Memento, Movies and Memory

Recently I watched the movie Memento and it brought back memories of HM. HM, a famous neuropsychological patient (full name not revealed to preserve his privacy) suffered from amnesia, whose case heralded a whole new slew of findings on human memory.

In early 1950’s HM was treated for epilepsy by having both his hippocampi (a small part of the brain, named for the fact that it is shaped like a sea-horse) removed. Something strange happened. From that point onwards HM was unable to make new memories. He froze in time. He knew who he was (so it was not a case of forgetting his past). He simply could not form any new memories from that day onwards. A few psychologists discovered his case and so started a momentous period in memory research.

The movie Memento shows a somewhat similar case, that of Shelby who is unable to form new memories. His way of dealing with it (amnesia) is to take pictures and write notes in order to remind himself of events and people.

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New ideas from psychology are hardly reaching HCI

A few decades ago, there was a rapid influx of new ideas from psychology into HCI. There was Don Norman, Stuart Card, Kent Norman and many others who brought in new ideas and theories which were adopted and prospered in the field. Since then there has been few new, signifcant ideas brought in from psychology into HCI. Moreover, much of the impact of psychology has been on evaluation, rather than on the design process.

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What every designer should know about “situational control”

For a long time, I have been fascinated by Zimbardo’s work. Not just the famous (or infamous) Prison Experiments, but his other work. A common thread running through his work is the concept of “situational control” or the idea that individual agency plays a lesser role, and the structure of the situation plays a greates role in determining human behavior. What does situational control mean for design and designers?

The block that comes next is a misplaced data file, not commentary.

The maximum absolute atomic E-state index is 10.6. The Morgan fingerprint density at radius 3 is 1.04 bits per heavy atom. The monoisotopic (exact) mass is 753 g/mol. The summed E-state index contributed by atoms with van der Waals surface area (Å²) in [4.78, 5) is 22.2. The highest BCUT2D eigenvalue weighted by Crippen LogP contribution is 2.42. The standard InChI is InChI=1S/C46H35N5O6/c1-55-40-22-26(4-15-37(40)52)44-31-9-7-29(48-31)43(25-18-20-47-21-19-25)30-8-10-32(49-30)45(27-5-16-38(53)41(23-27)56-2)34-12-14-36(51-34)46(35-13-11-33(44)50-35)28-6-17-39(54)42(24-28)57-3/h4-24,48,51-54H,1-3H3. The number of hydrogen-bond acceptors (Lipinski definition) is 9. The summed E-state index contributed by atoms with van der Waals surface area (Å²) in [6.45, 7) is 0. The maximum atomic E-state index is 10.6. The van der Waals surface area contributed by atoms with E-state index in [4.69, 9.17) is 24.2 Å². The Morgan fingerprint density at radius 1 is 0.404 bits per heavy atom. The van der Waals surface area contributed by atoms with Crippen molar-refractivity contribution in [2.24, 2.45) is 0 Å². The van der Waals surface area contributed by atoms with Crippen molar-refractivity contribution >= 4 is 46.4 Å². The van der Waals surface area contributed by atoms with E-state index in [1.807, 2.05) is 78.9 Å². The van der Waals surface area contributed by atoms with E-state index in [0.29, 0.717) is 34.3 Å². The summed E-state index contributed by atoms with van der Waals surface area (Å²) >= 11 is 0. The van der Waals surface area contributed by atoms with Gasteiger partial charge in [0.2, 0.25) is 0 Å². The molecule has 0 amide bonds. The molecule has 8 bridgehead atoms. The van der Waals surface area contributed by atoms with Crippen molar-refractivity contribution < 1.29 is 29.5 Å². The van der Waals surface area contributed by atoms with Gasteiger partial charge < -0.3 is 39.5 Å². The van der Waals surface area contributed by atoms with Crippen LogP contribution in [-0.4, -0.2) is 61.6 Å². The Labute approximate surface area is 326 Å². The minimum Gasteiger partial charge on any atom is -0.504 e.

Read an article I just posted on Roller Coasters vs. Driver’s Seats: Design and the Concept of Situational Control

The culprit behind limited working memory capacity

What does a snapshot of human cognitive architecture show- a sensory system allowing us to take in a lot of information from the world, a vast long-term memory store and a severely limited working memory store. The limited working memory store represents a bottleneck in human cognitive processing. Two recent studies published in Nature show that the brain area related to the capacity limitation of memory capacity has finally been located!

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Back to blogging again

I am blogging again after a gap of almost two years. Its been busy, but I plan to make the time for blogging again. Have many unfinished articles and half-formed theories lying around…

And in case, you missed the news, I started a Customer Research Consulting company, Uzanto Consulting along with Jonathan Boutelle. Uzanto means “user” in Esperanto. (The name comes from a childhood fascination with Esperanto)

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